The energy flow rates through the inlets are of comparable magnitude although they can be adjusted as will be described. Air from the fan 38 results in a vortical flow indicated by a curved arrow 42, and similarly, the fan 40 creates a vortical flow indicated by the arrow 44. Each of the vortical flows must progress axially due to the proximity with the respective end walls 32, 34. Consequently, these vortical flows will progress until they meet as indicated in chain dotted outline in FIG. 1. At the point where they meet, the axial components of the energy in the vortical flows are substantially equal so that there is an axial balance. However, the fluids in the respective flows must continue to move and consequently they will move radially inwards until they are deflected by a pressure build-up at the axis 36. The fluids will then have a free path through the discharge tube 24 as indicated in chain dotted outline in the tube 24.
It will be appreciated that the junction between the vortical paths 42 and 44 will have an external peripheral zone 46 which is substantially quiescent because it lies outside of the vortical paths where they become radial. Both the annular zone of reduced flow energy, and the radial flow effect can be used for various purposes as will be described.
The radial flow may of course have a less distinct pattern than that illustrated in FIG. 1. However, for the purposes of this description the term "radial flow" means any flow which moves radially inwards, lies in a relatively narrow band, and is stable so that it can be used with predictable results.
The position of the radial flow depends upon the energy flow rates of the air coming from each of the inlets 26, 28. In the event that the flow rate is adjusted so that there is an increase through the inlet 26 with respect to the inlet 28, then the radial path will move towards the inlet 28. Conversely, if the energy flow rate is increased through the inlet 28 with respect to the inlet 26, then the radial flow will move towards the inlet 26. It has been found that there is an inherent stability in the position of the radial flow once the adjustment is complete and consequently it would be possible to calibrate equipment to predict the position of the radial flow for particular fluids and flow rates.
The side wall 22 need not necessarily be strictly cylindrical. However it should be symmetrical around the axis 36 and any deviation from cylindrical must be within the practical confines of operability. Any shape which prevents the efficient creation of vortical paths and the subsequent combination of these paths into radial flow would be unsatisfactory.
The structure shown in FIG. 1 has been described with reference to air entering both inlets. It will be appreciated that any gaseous fluid can be substituted for one or both air inputs and that solid particles or particulates can be carried in the gaseous stream. Such inputs are within the scope of the term `fluid` used in this description.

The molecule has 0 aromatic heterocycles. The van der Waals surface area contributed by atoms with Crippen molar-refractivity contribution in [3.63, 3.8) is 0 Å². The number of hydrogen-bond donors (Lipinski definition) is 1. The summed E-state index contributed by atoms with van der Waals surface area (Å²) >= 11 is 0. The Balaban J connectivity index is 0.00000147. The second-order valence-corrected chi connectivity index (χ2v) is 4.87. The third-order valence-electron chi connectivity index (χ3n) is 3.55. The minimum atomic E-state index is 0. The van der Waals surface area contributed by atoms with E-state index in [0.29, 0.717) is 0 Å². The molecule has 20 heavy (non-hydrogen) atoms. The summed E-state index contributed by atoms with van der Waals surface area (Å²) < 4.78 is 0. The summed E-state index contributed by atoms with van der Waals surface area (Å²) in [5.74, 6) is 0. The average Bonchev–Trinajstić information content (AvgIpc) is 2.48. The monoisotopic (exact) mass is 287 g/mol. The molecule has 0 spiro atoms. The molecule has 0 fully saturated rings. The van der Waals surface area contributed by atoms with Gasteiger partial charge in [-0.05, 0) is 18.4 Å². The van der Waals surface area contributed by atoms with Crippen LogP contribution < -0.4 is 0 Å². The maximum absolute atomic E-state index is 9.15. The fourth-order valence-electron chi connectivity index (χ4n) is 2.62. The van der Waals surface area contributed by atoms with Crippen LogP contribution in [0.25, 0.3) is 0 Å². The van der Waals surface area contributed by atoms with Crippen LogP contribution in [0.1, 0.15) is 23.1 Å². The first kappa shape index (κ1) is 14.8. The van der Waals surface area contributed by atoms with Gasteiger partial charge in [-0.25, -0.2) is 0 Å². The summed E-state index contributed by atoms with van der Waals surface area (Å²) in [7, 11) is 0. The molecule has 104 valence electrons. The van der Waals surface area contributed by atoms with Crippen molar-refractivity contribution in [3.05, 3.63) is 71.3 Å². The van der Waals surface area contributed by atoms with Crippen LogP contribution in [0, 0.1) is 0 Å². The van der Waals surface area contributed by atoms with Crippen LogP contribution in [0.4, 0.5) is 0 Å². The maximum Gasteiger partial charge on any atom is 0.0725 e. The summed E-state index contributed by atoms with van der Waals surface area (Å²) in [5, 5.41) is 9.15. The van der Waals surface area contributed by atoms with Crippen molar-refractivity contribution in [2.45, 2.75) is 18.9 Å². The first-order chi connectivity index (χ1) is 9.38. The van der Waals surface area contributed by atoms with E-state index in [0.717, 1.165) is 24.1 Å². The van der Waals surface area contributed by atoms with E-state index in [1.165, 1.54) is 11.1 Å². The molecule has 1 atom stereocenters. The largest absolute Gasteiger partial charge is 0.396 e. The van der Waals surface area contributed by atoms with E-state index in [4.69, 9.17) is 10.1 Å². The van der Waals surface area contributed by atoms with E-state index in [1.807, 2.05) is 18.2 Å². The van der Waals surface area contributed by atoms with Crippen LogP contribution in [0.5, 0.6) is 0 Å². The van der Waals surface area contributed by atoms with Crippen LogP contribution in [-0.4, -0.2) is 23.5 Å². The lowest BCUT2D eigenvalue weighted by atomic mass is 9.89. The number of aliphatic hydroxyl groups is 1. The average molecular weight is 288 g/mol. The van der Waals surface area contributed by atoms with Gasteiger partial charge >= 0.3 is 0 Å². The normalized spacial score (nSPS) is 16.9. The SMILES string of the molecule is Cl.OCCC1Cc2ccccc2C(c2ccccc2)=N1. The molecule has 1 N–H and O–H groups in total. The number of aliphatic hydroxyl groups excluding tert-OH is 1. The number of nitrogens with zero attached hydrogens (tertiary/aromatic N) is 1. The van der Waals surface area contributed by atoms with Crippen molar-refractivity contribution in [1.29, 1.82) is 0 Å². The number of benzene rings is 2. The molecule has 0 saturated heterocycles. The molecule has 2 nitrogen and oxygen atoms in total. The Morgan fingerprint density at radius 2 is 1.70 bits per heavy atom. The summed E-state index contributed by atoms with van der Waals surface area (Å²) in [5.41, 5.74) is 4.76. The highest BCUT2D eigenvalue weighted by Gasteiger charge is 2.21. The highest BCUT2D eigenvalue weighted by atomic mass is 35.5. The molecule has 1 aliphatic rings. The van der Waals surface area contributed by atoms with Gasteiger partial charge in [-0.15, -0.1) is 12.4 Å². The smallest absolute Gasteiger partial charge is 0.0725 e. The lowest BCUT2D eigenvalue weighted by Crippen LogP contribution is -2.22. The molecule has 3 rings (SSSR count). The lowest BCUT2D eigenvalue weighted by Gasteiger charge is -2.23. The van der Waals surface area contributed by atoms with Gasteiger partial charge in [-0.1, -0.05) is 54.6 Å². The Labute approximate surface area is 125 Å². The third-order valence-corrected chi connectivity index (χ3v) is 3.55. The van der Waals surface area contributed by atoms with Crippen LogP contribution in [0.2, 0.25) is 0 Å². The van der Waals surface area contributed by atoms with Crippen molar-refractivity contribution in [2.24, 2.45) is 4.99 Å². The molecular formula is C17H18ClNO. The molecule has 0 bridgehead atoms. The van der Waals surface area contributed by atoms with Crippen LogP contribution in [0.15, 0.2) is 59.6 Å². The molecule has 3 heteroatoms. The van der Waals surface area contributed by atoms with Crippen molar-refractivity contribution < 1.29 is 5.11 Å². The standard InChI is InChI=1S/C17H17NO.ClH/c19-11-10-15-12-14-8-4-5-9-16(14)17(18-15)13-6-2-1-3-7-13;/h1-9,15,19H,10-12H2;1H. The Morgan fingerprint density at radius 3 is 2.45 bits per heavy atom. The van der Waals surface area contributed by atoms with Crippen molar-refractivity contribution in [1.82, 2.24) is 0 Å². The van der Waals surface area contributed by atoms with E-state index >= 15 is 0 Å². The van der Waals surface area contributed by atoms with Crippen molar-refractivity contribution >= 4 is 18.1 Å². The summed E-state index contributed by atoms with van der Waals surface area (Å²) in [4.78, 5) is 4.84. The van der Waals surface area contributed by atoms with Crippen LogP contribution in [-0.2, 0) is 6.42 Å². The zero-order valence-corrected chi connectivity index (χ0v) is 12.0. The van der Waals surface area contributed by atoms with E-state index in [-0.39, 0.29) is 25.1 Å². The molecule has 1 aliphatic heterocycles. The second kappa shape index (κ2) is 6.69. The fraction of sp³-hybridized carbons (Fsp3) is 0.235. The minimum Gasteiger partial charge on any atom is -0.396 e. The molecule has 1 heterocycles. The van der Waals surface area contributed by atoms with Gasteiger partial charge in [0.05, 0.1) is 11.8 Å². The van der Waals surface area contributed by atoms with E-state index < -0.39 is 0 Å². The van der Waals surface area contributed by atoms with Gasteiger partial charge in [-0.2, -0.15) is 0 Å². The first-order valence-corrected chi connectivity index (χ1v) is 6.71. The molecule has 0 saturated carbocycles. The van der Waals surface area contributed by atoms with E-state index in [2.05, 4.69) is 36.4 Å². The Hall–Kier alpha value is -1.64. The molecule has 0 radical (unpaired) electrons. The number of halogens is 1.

The FIG. 1 structure could also be used with two liquids with or without added solids. These are also within the scope of the term `fluid` as used in this application, although it will be appreciated that the term does not include the use of a gaseous fluid in one inlet and a liquid in the other inlet.
The inventive concept of providing a radial fluid flow within a cyclone structure has numerous applications. An exemplary application is illustrated in FIG. 2 in which parts corresponding to those described with reference to FIG. 1 are given primed numerals.
As seen in FIG. 2, an incinerator 48 includes a chamber 22' which differs from the chamber 22 shown in FIG. 1 in that an end wall 50 is provided corresponding generally to end wall 34. End wall 50 has a generally annular section 52 surrounding an inset generally cylindrical portion 54. The purpose of this end wall is to collect slag as will be described.
The chamber 22' is in fact a combustion chamber in this structure and is arranged with axis 36' vertical. Primary air and waste material to be burned in the incinerator are fed from a feeder 56 through inlet 26' and proceed in the vortical path 42'. Similarly, secondary fuel and secondary air are moved by feeder 58 into vortical path 44'. The primary air and secondary air are fed in comparable energy rates so that a radial flow is created in a lower portion of the vertical combustion chamber 22'. Consequently, the primary air and waste fuel move along the inside wall of the chamber where they are heated by radiant heat emanating from exhaust gases passing axially upwards and out through the discharge tube 24'. The initial preheating continues until the primary air and lighter parts of the waste fuel begin to move radially where they combine with burning secondary fuel in an oxygen rich high temperature zone where the main combustion takes place. The combustion will continue for a portion of the distance travelled in the central path between the radial flow and the discharge tube 24'. Consequently it can be said that the incinerator includes a preheating zone where the waste fuel is heated as it moves downwardly, a main or secondary combustion zone where the movement is radial, and a tertiary combustion zone where final combustion takes place as the movement continues towards the discharge tube 24'.
When certain types of waste material is being incinerated, there is generally about 5 to 6 percent slag in the form of glass. This is melted in the incinerator mainly in the secondary combustion zone and falls towards the bottom of the incinerator. It is collected on the annular portion 52 of the end wall 50 and is allowed to exit through a discharge port 60 where it falls into a quenching bath 62. A spiral feeder 64 then transports the cold glass particles into a hopper 66.